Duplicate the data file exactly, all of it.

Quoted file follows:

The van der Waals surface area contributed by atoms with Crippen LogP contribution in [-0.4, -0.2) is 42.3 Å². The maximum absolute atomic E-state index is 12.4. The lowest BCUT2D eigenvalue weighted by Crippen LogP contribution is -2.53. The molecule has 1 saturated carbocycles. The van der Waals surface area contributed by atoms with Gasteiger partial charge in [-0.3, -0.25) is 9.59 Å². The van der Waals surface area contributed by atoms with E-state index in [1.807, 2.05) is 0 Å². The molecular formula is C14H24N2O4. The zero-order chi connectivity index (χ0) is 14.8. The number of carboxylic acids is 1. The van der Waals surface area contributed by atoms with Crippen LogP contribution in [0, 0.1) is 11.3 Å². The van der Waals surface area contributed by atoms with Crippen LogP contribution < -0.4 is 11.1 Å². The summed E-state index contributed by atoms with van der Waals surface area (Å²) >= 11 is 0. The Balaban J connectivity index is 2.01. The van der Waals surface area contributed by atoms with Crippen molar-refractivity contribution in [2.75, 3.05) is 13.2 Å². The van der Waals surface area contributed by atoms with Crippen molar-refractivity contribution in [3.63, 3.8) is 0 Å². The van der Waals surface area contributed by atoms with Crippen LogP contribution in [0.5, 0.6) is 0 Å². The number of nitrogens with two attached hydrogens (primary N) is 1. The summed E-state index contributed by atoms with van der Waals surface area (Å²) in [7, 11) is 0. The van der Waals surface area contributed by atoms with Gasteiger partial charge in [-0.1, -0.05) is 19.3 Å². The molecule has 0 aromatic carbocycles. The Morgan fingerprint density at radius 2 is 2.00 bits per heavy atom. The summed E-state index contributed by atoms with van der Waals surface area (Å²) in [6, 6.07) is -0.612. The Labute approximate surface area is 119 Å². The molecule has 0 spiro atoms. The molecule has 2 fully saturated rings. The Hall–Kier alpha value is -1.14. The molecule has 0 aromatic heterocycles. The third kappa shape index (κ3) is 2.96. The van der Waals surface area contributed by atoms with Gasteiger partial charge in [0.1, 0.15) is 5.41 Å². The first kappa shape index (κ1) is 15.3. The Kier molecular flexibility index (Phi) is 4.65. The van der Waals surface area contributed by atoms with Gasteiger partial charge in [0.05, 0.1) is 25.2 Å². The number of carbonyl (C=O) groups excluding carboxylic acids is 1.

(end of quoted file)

The van der Waals surface area contributed by atoms with Crippen LogP contribution in [-0.4, -0.2) is 42.3 Å². The maximum absolute atomic E-state index is 12.4. The lowest BCUT2D eigenvalue weighted by Crippen LogP contribution is -2.53. The molecule has 1 saturated carbocycles. The van der Waals surface area contributed by atoms with Gasteiger partial charge in [-0.3, -0.25) is 9.59 Å². The van der Waals surface area contributed by atoms with E-state index in [1.807, 2.05) is 0 Å². The molecular formula is C14H24N2O4. The zero-order chi connectivity index (χ0) is 14.8. The number of carboxylic acids is 1. The van der Waals surface area contributed by atoms with Crippen LogP contribution in [0, 0.1) is 11.3 Å². The van der Waals surface area contributed by atoms with Crippen LogP contribution < -0.4 is 11.1 Å². The summed E-state index contributed by atoms with van der Waals surface area (Å²) >= 11 is 0. The Balaban J connectivity index is 2.01. The van der Waals surface area contributed by atoms with Crippen molar-refractivity contribution in [2.75, 3.05) is 13.2 Å². The van der Waals surface area contributed by atoms with Crippen molar-refractivity contribution in [3.63, 3.8) is 0 Å². The van der Waals surface area contributed by atoms with Crippen LogP contribution in [0.5, 0.6) is 0 Å². The number of nitrogens with two attached hydrogens (primary N) is 1. The summed E-state index contributed by atoms with van der Waals surface area (Å²) in [7, 11) is 0. The van der Waals surface area contributed by atoms with Gasteiger partial charge in [-0.1, -0.05) is 19.3 Å². The molecule has 0 aromatic carbocycles. The Morgan fingerprint density at radius 2 is 2.00 bits per heavy atom. The summed E-state index contributed by atoms with van der Waals surface area (Å²) in [6, 6.07) is -0.612. The Labute approximate surface area is 119 Å². The molecule has 0 spiro atoms. The molecule has 2 fully saturated rings. The Hall–Kier alpha value is -1.14. The molecule has 0 aromatic heterocycles. The third kappa shape index (κ3) is 2.96. The van der Waals surface area contributed by atoms with Gasteiger partial charge in [0.1, 0.15) is 5.41 Å². The first kappa shape index (κ1) is 15.3. The Kier molecular flexibility index (Phi) is 4.65. The van der Waals surface area contributed by atoms with Gasteiger partial charge in [0.05, 0.1) is 25.2 Å². The number of carbonyl (C=O) groups excluding carboxylic acids is 1.